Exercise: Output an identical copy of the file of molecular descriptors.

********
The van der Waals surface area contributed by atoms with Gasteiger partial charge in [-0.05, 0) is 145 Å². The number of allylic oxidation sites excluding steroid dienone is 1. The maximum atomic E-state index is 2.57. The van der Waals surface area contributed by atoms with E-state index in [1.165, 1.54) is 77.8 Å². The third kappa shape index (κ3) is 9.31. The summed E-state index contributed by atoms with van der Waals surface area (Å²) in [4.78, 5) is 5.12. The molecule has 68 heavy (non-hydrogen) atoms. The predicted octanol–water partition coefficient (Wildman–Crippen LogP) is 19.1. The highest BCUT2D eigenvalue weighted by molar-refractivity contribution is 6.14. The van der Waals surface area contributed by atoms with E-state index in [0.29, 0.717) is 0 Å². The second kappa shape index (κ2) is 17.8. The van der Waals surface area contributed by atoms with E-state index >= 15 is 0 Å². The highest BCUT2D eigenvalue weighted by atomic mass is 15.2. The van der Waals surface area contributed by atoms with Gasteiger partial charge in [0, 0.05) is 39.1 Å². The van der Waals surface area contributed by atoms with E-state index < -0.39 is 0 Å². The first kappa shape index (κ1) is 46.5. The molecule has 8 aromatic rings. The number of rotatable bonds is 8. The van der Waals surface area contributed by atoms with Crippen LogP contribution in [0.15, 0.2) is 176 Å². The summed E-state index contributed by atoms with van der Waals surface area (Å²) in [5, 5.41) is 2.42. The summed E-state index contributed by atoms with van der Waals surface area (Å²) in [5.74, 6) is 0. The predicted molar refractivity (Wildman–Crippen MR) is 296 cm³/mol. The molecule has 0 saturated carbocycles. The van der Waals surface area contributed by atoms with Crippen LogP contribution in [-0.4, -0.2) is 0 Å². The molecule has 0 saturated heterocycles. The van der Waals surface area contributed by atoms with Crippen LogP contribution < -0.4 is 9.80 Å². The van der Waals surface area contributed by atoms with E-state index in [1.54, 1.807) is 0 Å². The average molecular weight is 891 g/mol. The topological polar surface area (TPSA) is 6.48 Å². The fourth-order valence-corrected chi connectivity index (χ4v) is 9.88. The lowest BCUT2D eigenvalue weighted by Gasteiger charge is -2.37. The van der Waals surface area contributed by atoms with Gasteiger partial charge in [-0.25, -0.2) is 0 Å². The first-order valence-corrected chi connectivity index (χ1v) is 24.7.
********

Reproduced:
The van der Waals surface area contributed by atoms with Gasteiger partial charge in [-0.05, 0) is 145 Å². The number of allylic oxidation sites excluding steroid dienone is 1. The maximum atomic E-state index is 2.57. The van der Waals surface area contributed by atoms with E-state index in [1.165, 1.54) is 77.8 Å². The third kappa shape index (κ3) is 9.31. The summed E-state index contributed by atoms with van der Waals surface area (Å²) in [4.78, 5) is 5.12. The molecule has 68 heavy (non-hydrogen) atoms. The predicted octanol–water partition coefficient (Wildman–Crippen LogP) is 19.1. The highest BCUT2D eigenvalue weighted by molar-refractivity contribution is 6.14. The van der Waals surface area contributed by atoms with E-state index in [0.29, 0.717) is 0 Å². The second kappa shape index (κ2) is 17.8. The van der Waals surface area contributed by atoms with E-state index >= 15 is 0 Å². The highest BCUT2D eigenvalue weighted by atomic mass is 15.2. The van der Waals surface area contributed by atoms with Gasteiger partial charge in [0, 0.05) is 39.1 Å². The van der Waals surface area contributed by atoms with E-state index < -0.39 is 0 Å². The first kappa shape index (κ1) is 46.5. The molecule has 8 aromatic rings. The number of rotatable bonds is 8. The van der Waals surface area contributed by atoms with Crippen LogP contribution in [0.15, 0.2) is 176 Å². The summed E-state index contributed by atoms with van der Waals surface area (Å²) in [5, 5.41) is 2.42. The summed E-state index contributed by atoms with van der Waals surface area (Å²) in [5.74, 6) is 0. The predicted molar refractivity (Wildman–Crippen MR) is 296 cm³/mol. The molecule has 0 saturated carbocycles. The van der Waals surface area contributed by atoms with Crippen LogP contribution in [-0.4, -0.2) is 0 Å². The molecule has 0 saturated heterocycles. The van der Waals surface area contributed by atoms with Crippen LogP contribution < -0.4 is 9.80 Å². The van der Waals surface area contributed by atoms with E-state index in [1.54, 1.807) is 0 Å². The average molecular weight is 891 g/mol. The topological polar surface area (TPSA) is 6.48 Å². The fourth-order valence-corrected chi connectivity index (χ4v) is 9.88. The lowest BCUT2D eigenvalue weighted by Gasteiger charge is -2.37. The van der Waals surface area contributed by atoms with Gasteiger partial charge in [-0.25, -0.2) is 0 Å². The first-order valence-corrected chi connectivity index (χ1v) is 24.7.